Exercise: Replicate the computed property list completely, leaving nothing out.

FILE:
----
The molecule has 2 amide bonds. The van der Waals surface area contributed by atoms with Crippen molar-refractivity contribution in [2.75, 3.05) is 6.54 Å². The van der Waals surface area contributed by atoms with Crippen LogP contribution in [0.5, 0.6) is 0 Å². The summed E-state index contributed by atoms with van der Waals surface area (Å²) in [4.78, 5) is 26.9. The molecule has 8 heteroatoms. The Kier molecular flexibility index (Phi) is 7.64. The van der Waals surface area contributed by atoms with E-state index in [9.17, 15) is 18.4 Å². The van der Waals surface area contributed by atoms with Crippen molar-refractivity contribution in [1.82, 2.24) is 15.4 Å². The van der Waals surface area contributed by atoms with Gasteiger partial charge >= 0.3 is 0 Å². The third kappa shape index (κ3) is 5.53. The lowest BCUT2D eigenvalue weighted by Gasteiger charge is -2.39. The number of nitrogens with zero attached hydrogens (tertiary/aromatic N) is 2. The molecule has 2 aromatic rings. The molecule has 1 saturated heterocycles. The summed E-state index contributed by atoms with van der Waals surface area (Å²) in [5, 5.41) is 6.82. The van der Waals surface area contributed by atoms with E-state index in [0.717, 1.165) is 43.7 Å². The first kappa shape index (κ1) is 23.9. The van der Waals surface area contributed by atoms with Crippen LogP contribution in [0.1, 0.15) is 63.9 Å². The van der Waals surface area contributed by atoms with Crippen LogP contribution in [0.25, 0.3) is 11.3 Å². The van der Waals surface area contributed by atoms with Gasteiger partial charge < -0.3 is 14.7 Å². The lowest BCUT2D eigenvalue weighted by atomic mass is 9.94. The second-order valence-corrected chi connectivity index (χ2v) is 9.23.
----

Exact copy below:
The molecule has 2 amide bonds. The van der Waals surface area contributed by atoms with Crippen molar-refractivity contribution in [2.75, 3.05) is 6.54 Å². The van der Waals surface area contributed by atoms with Crippen LogP contribution in [0.5, 0.6) is 0 Å². The summed E-state index contributed by atoms with van der Waals surface area (Å²) in [4.78, 5) is 26.9. The molecule has 8 heteroatoms. The Kier molecular flexibility index (Phi) is 7.64. The van der Waals surface area contributed by atoms with E-state index in [9.17, 15) is 18.4 Å². The van der Waals surface area contributed by atoms with Crippen molar-refractivity contribution in [1.82, 2.24) is 15.4 Å². The van der Waals surface area contributed by atoms with Gasteiger partial charge >= 0.3 is 0 Å². The third kappa shape index (κ3) is 5.53. The lowest BCUT2D eigenvalue weighted by Gasteiger charge is -2.39. The number of nitrogens with zero attached hydrogens (tertiary/aromatic N) is 2. The molecule has 2 aromatic rings. The molecule has 1 saturated heterocycles. The summed E-state index contributed by atoms with van der Waals surface area (Å²) in [5, 5.41) is 6.82. The van der Waals surface area contributed by atoms with E-state index in [0.717, 1.165) is 43.7 Å². The first kappa shape index (κ1) is 23.9. The van der Waals surface area contributed by atoms with Crippen LogP contribution in [0.1, 0.15) is 63.9 Å². The van der Waals surface area contributed by atoms with Crippen LogP contribution in [0.25, 0.3) is 11.3 Å². The van der Waals surface area contributed by atoms with Gasteiger partial charge < -0.3 is 14.7 Å². The lowest BCUT2D eigenvalue weighted by atomic mass is 9.94. The second-order valence-corrected chi connectivity index (χ2v) is 9.23.